Nuclear Issues

196 Items

Richard Visek, left, agent of the U.S.A. and members of the U.S. delegation waits for judges to enter the International Court of Justice

AP/Peter Dejong

Analysis & Opinions - Lawfare

Certain Iranian Assets: The International Court of Justice Splits the Difference Between the United States and Iran

| Feb. 14, 2019

In its Feb. 13 judgment, the International Court of Justice framed the Certain Iranian Assets (Iran v. United States) case as a simple case about treaty interpretation. It significantly narrowed what could have been a major case on the international law of state immunity, which would likely have resulted in a rebuke of U.S. practice with respect to the terrorism exception under the Foreign Sovereign Immunities Act.

Trump’s Iraq Visit Alone Won’t Undo Damage He Did Last Week

The White House from Washington, DC/Wikimedia Commons

Analysis & Opinions - Bloomberg Opinion

Trump’s Iraq Visit Alone Won’t Undo Damage He Did Last Week

| Dec. 26, 2018

The move of President Donald Trump to visit Baghdad on Wednesday is a small, good one, amid a week of calamitous decisions. The press will understandably highlight the time that Trump spends with U.S. troops. Yet a key objective of the trip will have been to shore up the new Iraqi government's confidence in the U.S., as Iraqi officials must be high on the list of those shocked by the president’s recent decisions to rapidly withdraw U.S. forces from Syria and Afghanistan. Perhaps the president has realized that his administration has some hard work to do if there is any hope of keeping his latest determinations from dramatically strengthening Iran.

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Analysis & Opinions - Public Radio International

Nick Burns on PRI's The World: What you missed while Washington (and the media) were freaking out about the Comey hearings

| June 09, 2017

While Washington and the media were preoccupied with James Comey hearings and Donald Trump press conferences this week, what else was going on that we didn't hear about? Or, ought to be paying closer attention to? The World's Marco Werman talked to Nick Burns to find out. 

Karbala Iraq Shia

David Stanley/Flickr

Analysis & Opinions - Foreign Affairs

Iran's Axis of Resistance Rises: How It's Forging a New Middle East

| Jan. 24, 2017

In 2006, in the midst of a fierce war between Israel and the Lebanese militant group Hezbollah, former U.S. Secretary of State Condoleezza Rice famously stated that the world was witnessing the “birth pangs of a new Middle East.” She was right—but not in the sense she had hoped. Instead of disempowering Hezbollah and its sponsor, Iran, the war only augmented the strength and prestige of what is known as the “axis of resistance,” a power bloc that includes Iran, Iraq, Syria, Hezbollah, and Hamas in Palestine.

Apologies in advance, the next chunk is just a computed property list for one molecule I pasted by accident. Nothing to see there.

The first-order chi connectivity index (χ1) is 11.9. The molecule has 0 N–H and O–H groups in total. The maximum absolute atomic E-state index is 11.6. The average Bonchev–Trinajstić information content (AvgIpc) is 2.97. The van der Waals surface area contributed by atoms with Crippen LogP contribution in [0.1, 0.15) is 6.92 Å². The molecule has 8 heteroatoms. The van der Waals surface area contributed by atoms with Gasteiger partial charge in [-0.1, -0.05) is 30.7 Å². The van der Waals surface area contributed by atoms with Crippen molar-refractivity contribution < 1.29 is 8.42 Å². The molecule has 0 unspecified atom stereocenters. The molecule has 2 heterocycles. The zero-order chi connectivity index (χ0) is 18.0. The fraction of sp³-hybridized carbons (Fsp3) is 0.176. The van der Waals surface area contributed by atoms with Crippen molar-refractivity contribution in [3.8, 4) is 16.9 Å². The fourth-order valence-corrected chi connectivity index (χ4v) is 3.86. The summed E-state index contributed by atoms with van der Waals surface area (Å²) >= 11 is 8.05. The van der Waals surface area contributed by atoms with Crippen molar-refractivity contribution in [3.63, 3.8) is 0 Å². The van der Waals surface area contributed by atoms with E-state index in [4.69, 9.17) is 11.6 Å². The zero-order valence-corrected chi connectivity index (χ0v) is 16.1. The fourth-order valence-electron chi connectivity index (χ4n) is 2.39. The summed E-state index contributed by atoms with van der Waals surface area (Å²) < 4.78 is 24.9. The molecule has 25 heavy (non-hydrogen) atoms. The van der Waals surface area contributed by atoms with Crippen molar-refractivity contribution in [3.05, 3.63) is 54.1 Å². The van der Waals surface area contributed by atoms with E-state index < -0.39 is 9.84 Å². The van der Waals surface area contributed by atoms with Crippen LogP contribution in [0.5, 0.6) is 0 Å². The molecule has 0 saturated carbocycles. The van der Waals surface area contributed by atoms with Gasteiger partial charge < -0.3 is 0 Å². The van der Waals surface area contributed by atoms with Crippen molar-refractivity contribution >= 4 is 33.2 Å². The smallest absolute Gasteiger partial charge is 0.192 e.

Jens Stoltenberg speaks to students at the Harvard Kennedy School.

Bennett Craig

Speech

The Three Ages of NATO: An Evolving Alliance

| Sep. 23, 2016

Jens Stoltenberg,NATO Secretary General, discussed the future of the NATO alliance during this speech, given at the Harvard Kennedy School on September 23, 2016. He described the alliance as a responsive organization, capable of adapting to changes in the international security landscape but committed to the continuity of its founding values. In particular, he emphasized the necessity of maintaining a policy of absolute solidarity among member states, especially  in light of the exacerbating civil war in Syria and Russia’s aggressive stance toward countries to the East of NATO member state borders.

A memorial of chalk drawings, flowers, and candles for victims of the attacks in Brussels.

Miguel Discart

Analysis & Opinions - Just Security

The Long War: The Real Threat of Militant Islamic Extremism

| April 11, 2016

There has been much public criticism concerning European counterterrorism failings in the wake of the Paris and Brussels attacks. It has been widely reported in the media that the US intelligence community was well aware of clear deficiencies in this regard. In fact, after the Paris bombing, senior US officials publicly promised to provide the French with the same level of information that the US has been providing to the British for years. Such expressions of support raise a question: Why was the US not providing that level of information to the French before the Paris attacks?

It is well and good that the US and European counterterrorism partners intend to re-commit to two-way, broad information sharing on a near real time basis. For without robust information sharing as a foundation for cooperation, there is a strong possibility that threat-related information will not be passed until after the fact. The dangers of inadequate information are aggravated in the case of unprecedented attacks, because the “dots” or indicators of a plot that has never occurred would presumably be harder for analysts to identify and neutralize.